My, My, My

Album: Johnny Gill (1990)
Charted: 10
  • R&B singer Babyface wrote this ballad with songwriter/producer Daryl Simmons, and originally performed it himself. "I did an OK version of it, but Johnny turned it into his song," he told Billboard magazine.

    Gill's version topped the R&B chart for two weeks and was the second hit single (after "Rub You the Right Way") from his first Motown album.
  • The R&B/pop vocal group New Edition had split earlier in 1990, leaving Gill to fly solo in a new deal with Motown. He had the help of industry bigwigs like producers Jimmy Jam and Terry Lewis (known for their groundbreaking work with Janet Jackson), Babyface and L.A. Reid. But Gill had his doubts about "My, My, My":

    "When I first heard 'My, My, My,' I played it for Jimmy and Terry and I played it for my godfather and I said, 'I don't really know about this song.' It was a point where I was really close to the project and nothing was 'good enough,'" he told Billboard. "When you're working with producers like Jam and Lewis and L.A. and Babyface, you're always looking for them to give you something that sounds like something they've done before. If you don't hear something that sounds like something they've done before, you think, 'Damn, I don't think they gave me their best stuff.' And what they've been so successful at doing is creating and giving everybody their own style and their own sound. And I didn't realize that was the process."
  • The song title is repeated several times throughout the song as the narrator's reaction to how "damn fine" his lover is. Babyface was looking for "something that was like the ultimate compliment, but in a more ethnic way." He found it while listening to the Winans: "Because when Marvin Winans starts to sing, he sings, 'My, my, my, my, my.' I loved the way it sounded, so I started singing 'My, my' when I would sing something, and it turned into a song."
  • Gill takes a different approach when singing ballads as opposed to uptempo songs. He explained: "I like to learn the ballads - sing them down, listen to them, live with them for a day or so, learn the words so that I can come back in and perform them as opposed to singing off the paper. The ballads become so much more intimate and personal that you make sure you put yourself completely in that mood."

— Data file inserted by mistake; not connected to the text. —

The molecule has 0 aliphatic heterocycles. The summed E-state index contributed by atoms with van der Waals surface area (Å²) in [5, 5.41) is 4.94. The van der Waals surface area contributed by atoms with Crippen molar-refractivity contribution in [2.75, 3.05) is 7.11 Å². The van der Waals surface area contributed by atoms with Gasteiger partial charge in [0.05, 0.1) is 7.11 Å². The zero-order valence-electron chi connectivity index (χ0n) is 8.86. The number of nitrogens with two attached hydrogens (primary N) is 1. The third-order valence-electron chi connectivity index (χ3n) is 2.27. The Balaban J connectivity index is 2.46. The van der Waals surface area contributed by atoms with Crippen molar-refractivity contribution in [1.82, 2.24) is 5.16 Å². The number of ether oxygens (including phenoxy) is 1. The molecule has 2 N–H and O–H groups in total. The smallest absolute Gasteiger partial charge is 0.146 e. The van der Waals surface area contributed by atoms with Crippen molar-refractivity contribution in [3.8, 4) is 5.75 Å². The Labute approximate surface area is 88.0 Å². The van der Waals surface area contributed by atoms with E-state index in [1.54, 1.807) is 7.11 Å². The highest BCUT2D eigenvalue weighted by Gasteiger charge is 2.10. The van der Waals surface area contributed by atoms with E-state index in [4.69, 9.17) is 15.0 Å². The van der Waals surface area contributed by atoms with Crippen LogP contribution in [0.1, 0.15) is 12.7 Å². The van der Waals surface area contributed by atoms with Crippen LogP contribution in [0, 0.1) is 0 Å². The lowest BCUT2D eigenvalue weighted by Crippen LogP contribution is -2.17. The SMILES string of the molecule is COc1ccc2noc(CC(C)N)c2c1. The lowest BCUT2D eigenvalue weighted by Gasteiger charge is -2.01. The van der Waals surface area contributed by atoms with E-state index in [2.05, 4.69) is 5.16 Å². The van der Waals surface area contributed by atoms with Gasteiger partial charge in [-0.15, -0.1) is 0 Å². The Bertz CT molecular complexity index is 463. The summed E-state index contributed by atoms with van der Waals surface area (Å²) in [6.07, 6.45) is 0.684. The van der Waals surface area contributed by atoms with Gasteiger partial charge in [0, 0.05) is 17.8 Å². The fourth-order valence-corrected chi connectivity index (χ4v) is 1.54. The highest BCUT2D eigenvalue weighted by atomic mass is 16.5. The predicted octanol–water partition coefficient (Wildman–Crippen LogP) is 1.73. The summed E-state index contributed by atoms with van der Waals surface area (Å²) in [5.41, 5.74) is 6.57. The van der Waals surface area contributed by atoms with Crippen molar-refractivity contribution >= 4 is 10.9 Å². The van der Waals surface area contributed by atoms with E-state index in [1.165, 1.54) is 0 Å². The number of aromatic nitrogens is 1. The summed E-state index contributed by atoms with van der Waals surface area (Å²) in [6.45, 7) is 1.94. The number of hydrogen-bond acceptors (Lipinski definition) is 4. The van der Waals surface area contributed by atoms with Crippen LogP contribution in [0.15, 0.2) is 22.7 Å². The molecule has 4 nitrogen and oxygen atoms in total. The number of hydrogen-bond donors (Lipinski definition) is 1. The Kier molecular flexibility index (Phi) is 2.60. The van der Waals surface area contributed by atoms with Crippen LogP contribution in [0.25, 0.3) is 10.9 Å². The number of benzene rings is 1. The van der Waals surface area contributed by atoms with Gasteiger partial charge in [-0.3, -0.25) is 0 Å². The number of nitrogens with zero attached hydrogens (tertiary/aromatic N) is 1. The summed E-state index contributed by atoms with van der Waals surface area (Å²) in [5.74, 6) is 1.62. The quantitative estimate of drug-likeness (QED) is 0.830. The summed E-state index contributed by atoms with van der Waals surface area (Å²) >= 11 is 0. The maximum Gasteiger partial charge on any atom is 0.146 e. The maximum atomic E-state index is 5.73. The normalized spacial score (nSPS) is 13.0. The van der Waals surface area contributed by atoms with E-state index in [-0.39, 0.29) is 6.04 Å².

• Babyface enlisted his brothers' group After 7 to provide backing vocals.
  • Daryl Simmons was primarily the lyricist when writing with Kenneth "Babyface" Edmonds and his production partner L.A. Reid. They would then sing the track they created to the artist they were demoing it to. Simmons explained to Songwriter Universe:

    "We had the lyrics written down, and Kenny would put the melody on a tape recorder. But we could remember [the melody and lyrics]. We could sing it out of the air (to the artists). We never had a recorded demo with the vocal. We would play the track, and Kenny would go, 'Help me sing it.' Then I'd chime in. Johnny Gill then said 'Oh Man, I love it! Please let me have it!' We'd say, 'Okay, yeah it's yours.' That's pretty much what we'd do. Kenny would sing the verse, then L.A. would come in on the chorus, and that would be it. This went on [for years]. That's how we worked."

Comments

Be the first to comment...

Yoko OnoSongwriter Interviews

At 80 years old, Yoko has 10 #1 Dance hits. She discusses some of her songs and explains what inspired John Lennon's return to music in 1980.

N.W.A vs. the WorldSong Writing

How the American gangsta rappers made history by getting banned in the UK.

Michael SchenkerSongwriter Interviews

The Scorpions and UFO guitarist is also a very prolific songwriter - he explains how he writes with his various groups, and why he was so keen to get out of Germany and into England.

Did They Really Sing In That Movie?Fact or Fiction

Bradley Cooper, Michael J. Fox, Rami Malek, Reese Witherspoon, Gwyneth Paltrow and George Clooney: Which actors really sang in their movies?

He Hit Me (And It Felt Like A Kiss): A History Of Abuse PopSong Writing

Songs that seem to glorify violence against women are often misinterpreted - but not always.

Director Paul Rachman on "Hunger Strike," "Man in the Box," KissSong Writing

After cutting his teeth on hardcore punk videos, Paul defined the grunge look with his work on "Hunger Strike" and "Man in the Box."